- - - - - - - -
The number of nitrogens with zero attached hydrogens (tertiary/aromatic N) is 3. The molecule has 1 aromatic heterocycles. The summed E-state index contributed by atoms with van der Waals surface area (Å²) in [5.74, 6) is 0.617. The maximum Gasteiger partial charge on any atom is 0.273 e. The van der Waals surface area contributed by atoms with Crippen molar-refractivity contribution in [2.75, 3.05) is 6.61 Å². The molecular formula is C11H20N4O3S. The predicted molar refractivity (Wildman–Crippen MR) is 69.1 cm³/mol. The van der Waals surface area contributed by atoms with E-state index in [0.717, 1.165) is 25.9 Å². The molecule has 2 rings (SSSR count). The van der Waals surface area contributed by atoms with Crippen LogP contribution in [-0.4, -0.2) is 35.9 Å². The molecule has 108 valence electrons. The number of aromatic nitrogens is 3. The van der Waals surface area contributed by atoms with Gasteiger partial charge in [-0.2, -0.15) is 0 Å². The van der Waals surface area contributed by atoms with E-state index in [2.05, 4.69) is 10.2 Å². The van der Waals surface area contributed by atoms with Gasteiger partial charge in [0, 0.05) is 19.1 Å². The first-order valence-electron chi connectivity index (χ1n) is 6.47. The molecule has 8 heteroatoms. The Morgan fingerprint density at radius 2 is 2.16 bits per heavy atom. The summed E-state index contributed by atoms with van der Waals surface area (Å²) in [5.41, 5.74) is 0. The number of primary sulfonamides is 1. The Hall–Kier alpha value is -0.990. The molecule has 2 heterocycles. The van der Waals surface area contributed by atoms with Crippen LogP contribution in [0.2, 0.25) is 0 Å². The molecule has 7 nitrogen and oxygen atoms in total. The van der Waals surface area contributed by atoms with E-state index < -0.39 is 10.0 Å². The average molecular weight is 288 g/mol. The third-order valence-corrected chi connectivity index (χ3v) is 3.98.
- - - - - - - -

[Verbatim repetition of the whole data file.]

The number of nitrogens with zero attached hydrogens (tertiary/aromatic N) is 3. The molecule has 1 aromatic heterocycles. The summed E-state index contributed by atoms with van der Waals surface area (Å²) in [5.74, 6) is 0.617. The maximum Gasteiger partial charge on any atom is 0.273 e. The van der Waals surface area contributed by atoms with Crippen molar-refractivity contribution in [2.75, 3.05) is 6.61 Å². The molecular formula is C11H20N4O3S. The predicted molar refractivity (Wildman–Crippen MR) is 69.1 cm³/mol. The van der Waals surface area contributed by atoms with E-state index in [0.717, 1.165) is 25.9 Å². The molecule has 2 rings (SSSR count). The van der Waals surface area contributed by atoms with Crippen LogP contribution in [-0.4, -0.2) is 35.9 Å². The molecule has 108 valence electrons. The number of aromatic nitrogens is 3. The van der Waals surface area contributed by atoms with Gasteiger partial charge in [-0.2, -0.15) is 0 Å². The van der Waals surface area contributed by atoms with E-state index in [2.05, 4.69) is 10.2 Å². The van der Waals surface area contributed by atoms with Gasteiger partial charge in [0, 0.05) is 19.1 Å². The first-order valence-electron chi connectivity index (χ1n) is 6.47. The molecule has 8 heteroatoms. The Morgan fingerprint density at radius 2 is 2.16 bits per heavy atom. The summed E-state index contributed by atoms with van der Waals surface area (Å²) in [5.41, 5.74) is 0. The number of primary sulfonamides is 1. The Hall–Kier alpha value is -0.990. The molecule has 2 heterocycles. The van der Waals surface area contributed by atoms with Crippen LogP contribution in [0.2, 0.25) is 0 Å². The molecule has 7 nitrogen and oxygen atoms in total. The van der Waals surface area contributed by atoms with E-state index < -0.39 is 10.0 Å². The average molecular weight is 288 g/mol. The third-order valence-corrected chi connectivity index (χ3v) is 3.98.